To whatever side mathematicians turn, this dilemma still meets them. If they judge of equality, or any other proportion, by the accurate and exact standard, viz. the enumeration of the minute indivisible parts, they both employ a standard, which is useless in practice, and actually establish the indivisibility of extension, which they endeavour to explode. Or if they employ, as is usual, the inaccurate standard, derived from a comparison of objects, upon their general appearance, corrected by measuring and juxtaposition; their first principles, tho' certain and infallible, are too coarse to afford any such subtile inferences as they commonly draw from them. The first principles are founded on the imagination and senses: The conclusion, therefore, can never go beyond, much less contradict these faculties.

This may open our eyes a little, and let us see, that no geometrical demonstration for the infinite divisibility of extension can have so much force as what we naturally attribute to every argument, which is supported by such magnificent pretensions. At the same time we may learn the reason, why geometry falls of evidence in this single point, while all its other reasonings command our fullest assent and approbation. And indeed it seems more requisite to give the reason of this exception, than to show, that we really must make such an exception, and regard all the mathematical arguments for infinite divisibility as utterly sophistical. For 'tis evident, that as no idea of quantity is infinitely divisible, there cannot be imagined a more glaring absurdity, than to endeavour to prove, that quantity itself admits of such a division; and to prove this by means of ideas, which are directly opposite in that particular. And as this absurdity is very glaring in itself, so there is no argument founded on it, which is not attended with a new absurdity, and involves not an evident contradiction.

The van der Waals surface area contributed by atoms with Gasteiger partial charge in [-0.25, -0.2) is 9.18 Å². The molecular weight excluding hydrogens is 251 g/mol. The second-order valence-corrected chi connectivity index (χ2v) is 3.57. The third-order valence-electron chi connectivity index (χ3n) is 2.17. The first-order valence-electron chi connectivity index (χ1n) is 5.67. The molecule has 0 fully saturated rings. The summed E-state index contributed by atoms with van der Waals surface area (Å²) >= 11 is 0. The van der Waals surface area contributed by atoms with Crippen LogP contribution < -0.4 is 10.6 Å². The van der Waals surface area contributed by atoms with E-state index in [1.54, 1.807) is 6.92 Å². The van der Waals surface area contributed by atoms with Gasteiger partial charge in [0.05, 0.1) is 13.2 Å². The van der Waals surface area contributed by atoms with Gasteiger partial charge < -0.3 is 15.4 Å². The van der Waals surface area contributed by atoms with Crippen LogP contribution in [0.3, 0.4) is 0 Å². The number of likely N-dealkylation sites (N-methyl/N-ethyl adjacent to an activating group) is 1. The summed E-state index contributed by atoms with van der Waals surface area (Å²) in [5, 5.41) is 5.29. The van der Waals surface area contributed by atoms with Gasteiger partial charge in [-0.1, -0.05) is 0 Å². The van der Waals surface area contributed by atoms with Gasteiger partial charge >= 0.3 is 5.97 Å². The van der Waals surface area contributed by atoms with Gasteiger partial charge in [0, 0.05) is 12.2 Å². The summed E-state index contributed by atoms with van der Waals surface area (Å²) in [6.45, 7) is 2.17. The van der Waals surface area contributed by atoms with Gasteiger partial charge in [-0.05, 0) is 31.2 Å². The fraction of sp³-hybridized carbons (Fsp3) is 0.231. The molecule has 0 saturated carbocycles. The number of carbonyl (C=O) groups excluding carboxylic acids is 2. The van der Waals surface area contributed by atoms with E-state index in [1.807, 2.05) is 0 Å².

I might give as instances those arguments for infinite divisibility, which are derived from the point of contact. I know there is no mathematician, who will not refuse to be judged by the diagrams he describes upon paper, these being loose draughts, as he will tell us, and serving only to convey with greater facility certain ideas, which are the true foundation of all our reasoning. This I am satisfied with, and am willing to rest the controversy merely upon these ideas. I desire therefore our mathematician to form, as accurately as possible, the ideas of a circle and a right line; and I then ask, if upon the conception of their contact he can conceive them as touching in a mathematical point, or if he must necessarily imagine them to concur for some space. Whichever side he chooses, he runs himself into equal difficulties. If he affirms, that in tracing these figures in his imagination, he can imagine them to touch only in a point, he allows the possibility of that idea, and consequently of the thing. If he says, that in his conception of the contact of those lines he must make them concur, he thereby acknowledges the fallacy of geometrical demonstrations, when carried beyond a certain degree of minuteness; since 'tis certain he has such demonstrations against the concurrence of a circle and a right line; that is, in other words, be can prove an idea, viz. that of concurrence, to be incompatible with two other ideas, viz. those of a circle and right line; tho' at the same time he acknowledges these ideas to be inseparable.